Yes, I’ve gotten rid of my smartphone. For good.
Yeah, I got the iPhone. And yeah, I got rid of it. Why?
1. I Didn’t Want to Be Accessible
The iPhone made me accessible.
I was no longer a lone ranger, as it were. I couldn’t get lost. I was suddenly, with this device, always found and always in touch.
If you called me during dinner, there I was. If you called me during school, there I was. If you called me while I was walking down the street, there I was. Not that I actually answered the phone at any of these times, but you get the point.
It was suddenly there with me everywhere and as I got older, when someone needed something, I was just a phone call away. No guessing. No frustration. No appreciation. I was there.
I decided I wanted to stop being there and start being here.
2. I Wanted To Stop Being Rude
The iPhone made being rude very easy.
I was able to check my e-mail from my phone, and suddenly every e-mail became so important that I had to check it right then. I noticed that I’d be texting a client when I was hanging out with my boyfriend.
I was getting calls and texts from exes who wanted to see me. I was receiving calls from my boss asking me to come in early. And yes, as horrific as it is, I’ve been that person who didn’t see the red light because they were looking down at their phone.
I was able to Google directions instead of being lost. I was able to look up an item or a restaurant or a question on the Internet right there, wherever I was.
It was so easy. It was so convenient. It took the wonder out of life. It took my attention away from the people I was actually with. I wanted to stop being rude and start being attentive.
3. I Wanted To Be Healthier
What really pushed me to get rid of my phone—besides the midnight text messages and Victoria’s Secret e-mails and mouthing to my boyfriend while we’re cooking dinner “I have to take this” when a call comes in—was the fact that the cell phone was likely affecting my health.
Preliminary studies show that cell phone radiation affects the brain. Although we’re not exactly sure how yet, some research points to tumors. Basically, the longer you use your phone and the closer it is to your head, the more you’re exposed to changes in brain cell DNA.
That made me feel like having a phone in this way, this overly-accessible, convenient, brain-damaging way, wasn’t right.
It was hindering my natural life experiences. I no longer actually learned how to get out of the city, I had Google Maps to show me. Then I forgot the way as soon as I was on the right road home.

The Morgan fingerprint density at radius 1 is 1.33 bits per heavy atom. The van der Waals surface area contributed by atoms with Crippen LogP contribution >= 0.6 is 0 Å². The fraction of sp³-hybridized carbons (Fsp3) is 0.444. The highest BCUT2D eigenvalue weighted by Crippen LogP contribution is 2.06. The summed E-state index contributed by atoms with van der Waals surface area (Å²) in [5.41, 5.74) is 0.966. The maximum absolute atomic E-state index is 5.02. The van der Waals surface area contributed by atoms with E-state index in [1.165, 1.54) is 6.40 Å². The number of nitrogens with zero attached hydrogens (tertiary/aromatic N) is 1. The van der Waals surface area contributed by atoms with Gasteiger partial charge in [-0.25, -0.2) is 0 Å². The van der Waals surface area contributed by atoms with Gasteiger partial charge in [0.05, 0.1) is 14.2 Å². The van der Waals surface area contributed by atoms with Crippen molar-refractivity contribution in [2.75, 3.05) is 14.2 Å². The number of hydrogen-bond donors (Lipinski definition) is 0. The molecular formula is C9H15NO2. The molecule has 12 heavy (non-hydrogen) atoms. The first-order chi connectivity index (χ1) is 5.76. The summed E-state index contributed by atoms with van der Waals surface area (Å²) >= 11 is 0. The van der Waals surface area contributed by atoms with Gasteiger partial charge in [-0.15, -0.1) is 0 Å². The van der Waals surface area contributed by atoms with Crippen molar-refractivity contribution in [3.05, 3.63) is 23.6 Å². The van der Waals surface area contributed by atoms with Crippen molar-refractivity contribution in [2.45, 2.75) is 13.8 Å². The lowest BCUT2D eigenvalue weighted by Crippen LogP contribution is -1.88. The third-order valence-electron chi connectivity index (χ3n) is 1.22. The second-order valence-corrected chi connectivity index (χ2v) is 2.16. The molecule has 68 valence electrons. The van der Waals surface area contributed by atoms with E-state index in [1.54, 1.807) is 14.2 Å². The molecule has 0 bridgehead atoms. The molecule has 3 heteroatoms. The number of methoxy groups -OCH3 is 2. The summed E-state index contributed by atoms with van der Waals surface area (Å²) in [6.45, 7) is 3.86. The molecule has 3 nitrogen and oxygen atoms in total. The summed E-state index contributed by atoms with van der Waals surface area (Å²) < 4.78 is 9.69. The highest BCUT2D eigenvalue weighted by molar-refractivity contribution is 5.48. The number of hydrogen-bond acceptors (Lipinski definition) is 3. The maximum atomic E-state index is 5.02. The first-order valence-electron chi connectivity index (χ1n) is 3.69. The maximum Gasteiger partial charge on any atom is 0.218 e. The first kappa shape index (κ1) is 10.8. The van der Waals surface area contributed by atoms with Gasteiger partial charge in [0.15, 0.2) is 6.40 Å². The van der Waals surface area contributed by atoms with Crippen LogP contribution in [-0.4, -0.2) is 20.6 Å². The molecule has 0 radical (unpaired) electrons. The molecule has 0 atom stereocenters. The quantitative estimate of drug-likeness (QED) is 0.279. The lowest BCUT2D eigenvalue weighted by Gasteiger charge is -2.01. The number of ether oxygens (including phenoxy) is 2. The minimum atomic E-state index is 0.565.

I didn’t need to try and find a phone to call my boyfriend on; actually, I didn’t need to have an actual conversation with him at all, because I could merely text him. I didn’t need to talk to my clients or friends or parents. They were all a text message away. We’re so technologically advanced that we took the voices out of a conversation.
How is that possible?
So I got rid of it. Had my service shut off and “wiped” the phone clean, and sold it.
4. I Desired a Simpler Life
I wanted to be free of my phone and all the attachments and distractions it brought with its pretty, bright screen and Wi-Fi capabilities.
I now have a flip phone for emergencies that I keep in my car with the battery out so that signal isn’t constantly coming within several feet of me.
I talk on a landline, which is apparently the only safe way to talk on a phone (sorry, wireless phones are a no. They need to actually be plugged into the wall), and I email. But who knows what that constant Wi-Fi signal is doing to my brain?
Technology has been taken too far to the point that we’re all obsessed with it. Technology in the form of a smartphone was taking away from me being present for my life. I was always, more or less, focused on the phone.
Shouldn’t I be focused on life?
Something just isn’t right about our smartphone culture. You should be paying attention to the world around you, embracing nature and learning how to talk to people and have manners without some device that only makes the checking line slightly less awkward. Forgive me for sounding like a hippie, but seriously. We are missing out on being human.